Lent at WesleyUMCBloomington 2021



Click on these images to download each of our Lent items

Click here to view and print a bookmark with all of the Wilderness Devotional terms for Lent

A devotional bookmark with a word for the day. This printable bookmark can be used during Lent beginning with Ash Wednesday through Easter Sunday

Click here to view and print your information page for Lent

This page is a guide to our sermons for Lent as we wander in the Wilderness of 2021. Please feel free to print this information to help follow the journey.

Click here to view and print A card for each day of lent

48 devotional cards with a word for the day and a scripture verse and short prayer. Print, cut, and select a card each day of Lent beginning with Ash Wednesday through Easter Sunday.

Please join us for the forty days of Lent starting on Wednesday, February 17! CLICK HERE to request a printable booklet that we will use in our online daily devotions


Beginning with Ash Wednesday and ending with Easter Sunday, this devotional includes art, poetry, prompts, and reflections inspired by the Lenten lectionary scriptures (year A) and the theme, Wilderness.


View or print this booklet to use as a bible study/devotional tool during daily devotions or on your own to complete at your own pace throughout the Lenten season. Please bring your devotionals to worship, Sunday School, small groups, etc. to share their reflections with one another. We love to hear your conversation! This booklet is great for older youth and adults of all ages—and especially for those who are hungry for readings and prompts to dig into each week.

We would love for you to print your own copy and be a part of our online observance every weekday right here: (Daily Devos)

If you would like to request a copy of this booklet, please contact us at mmccue@wesley-umc.com. Thank you!

Click on the above image to request a copy of the Wisdom of the Wilderness booklet for Lent at Wesley 2021

Click here to request a printable copy of the Lent booklet we will be using for our Daily Devotionals during the 40 days of Lent


Lent is the period of 40 days which comes before Easter. Beginning on Ash Wednesday, Lent is a season of reflection and preparation before the celebrations of Easter. By observing the 40 days of Lent, we replicate Jesus Christ's sacrifice and withdrawal into the desert for 40 days. Lent is often marked by fasting, both from food and festivities.

Whereas Easter celebrates the resurrection of Jesus after his death on the cross, Lent recalls the events leading up to and including Jesus' crucifixion by Rome.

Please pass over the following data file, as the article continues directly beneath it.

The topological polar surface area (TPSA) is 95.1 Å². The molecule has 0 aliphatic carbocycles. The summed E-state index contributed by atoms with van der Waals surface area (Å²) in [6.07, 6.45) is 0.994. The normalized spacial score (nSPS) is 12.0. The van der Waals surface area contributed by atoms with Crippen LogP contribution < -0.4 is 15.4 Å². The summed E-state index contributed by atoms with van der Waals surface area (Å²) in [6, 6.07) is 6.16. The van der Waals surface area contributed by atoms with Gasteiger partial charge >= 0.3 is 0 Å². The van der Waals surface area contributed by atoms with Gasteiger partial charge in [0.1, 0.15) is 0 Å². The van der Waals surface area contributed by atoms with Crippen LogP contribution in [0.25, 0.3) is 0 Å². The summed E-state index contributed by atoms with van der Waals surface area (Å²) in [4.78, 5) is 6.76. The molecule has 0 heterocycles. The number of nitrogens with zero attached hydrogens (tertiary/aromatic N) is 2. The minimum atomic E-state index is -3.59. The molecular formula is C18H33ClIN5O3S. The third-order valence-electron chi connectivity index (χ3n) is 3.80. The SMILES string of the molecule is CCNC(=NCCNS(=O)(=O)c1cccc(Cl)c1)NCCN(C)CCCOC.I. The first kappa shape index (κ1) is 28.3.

The Christian churches that observe Lent in the 21st century use it as a time for prayer and penance. Only a small number of people today fast for the whole of Lent, although some maintain the practice on Ash Wednesday and Good Friday. The sacrifice is a reflection of Jesus' deprivation in the wilderness and a test of self-discipline.


Why 40 days?

40 is a significant number in Jewish-Christian scripture:

  • In Genesis, the flood which destroyed the earth was brought about by 40 days and nights of rain.
  • The Hebrews spent 40 years in the wilderness before reaching the land promised to them by God.
  • Moses fasted for 40 days before receiving the ten commandments on Mount Sinai.
  • Jesus spent 40 days fasting in the wilderness in preparation for his ministry.

Most Christians regard Jesus' time in the wilderness as the key event for the duration of Lent.

Why is it called Lent?

Lent is an old English word meaning 'lengthen'. Lent is observed in spring, when the days begin to get longer.

The color purple

Purple is the symbolic color used in some churches throughout Lent, for drapes and altar frontals.

Purple is used for two reasons: firstly because it is associated with mourning and so anticipates the pain and suffering of the crucifixion, and secondly because purple is the color associated with royalty, and celebrates Christ's resurrection and sovereignty.


Ash Wednesday

Ash Wednesday is the beginning of Lent. It's a day of penitence to clean the soul before the Lent fast.

Roman Catholic, Anglican, and some other churches hold special services at which worshippers are marked with ashes as a symbol of death and sorrow for sin.

Ash Wednesday services

The service draws on the ancient Biblical traditions of covering one's head with ashes, wearing sackcloth, and fasting.

The mark of ashes

In Ash Wednesday services churchgoers are marked on the forehead with a cross of ashes as a sign of penitence and mortality.

The use of ashes, made by burning palm crosses from the previous Palm Sunday, is very symbolic.

Keeping the mark

Some worshippers leave with the mark still on their forehead so that they carry the sign of the cross out into the world.

Other worshippers wash off the ashes after service as a sign that the participants have been cleansed of their sins.

Ashes and oil

The ash is sometimes mixed with anointing oil, which helps the ashes to cling

The use of anointing oil also reminds the churchgoer that the purpose of repentance is forgiveness an dhealing; we go forth cleansied and made new.

From Palm Sunday to Ash Wednesday

Palm Sunday celebrates Jesus's triumphant entry into Jerusalem, so when the crosses used in the Palm Sunday service are converted to ashes, the worshippers are reminded that defeat and crucifixion swiftly followed triumph.

But using the ashes to mark the cross on the believer's forehead symbolizes that through Christ's death and resurrection, all Christians can be free from sin.


“Religions.” BBC, BBC, 2014, www.bbc.co.uk/religion/religions/christianity/holydays/lent_1.shtml

Sara Are. Devotional Cards. A Sanctified Art LLC. 2021. sanctifiedart.org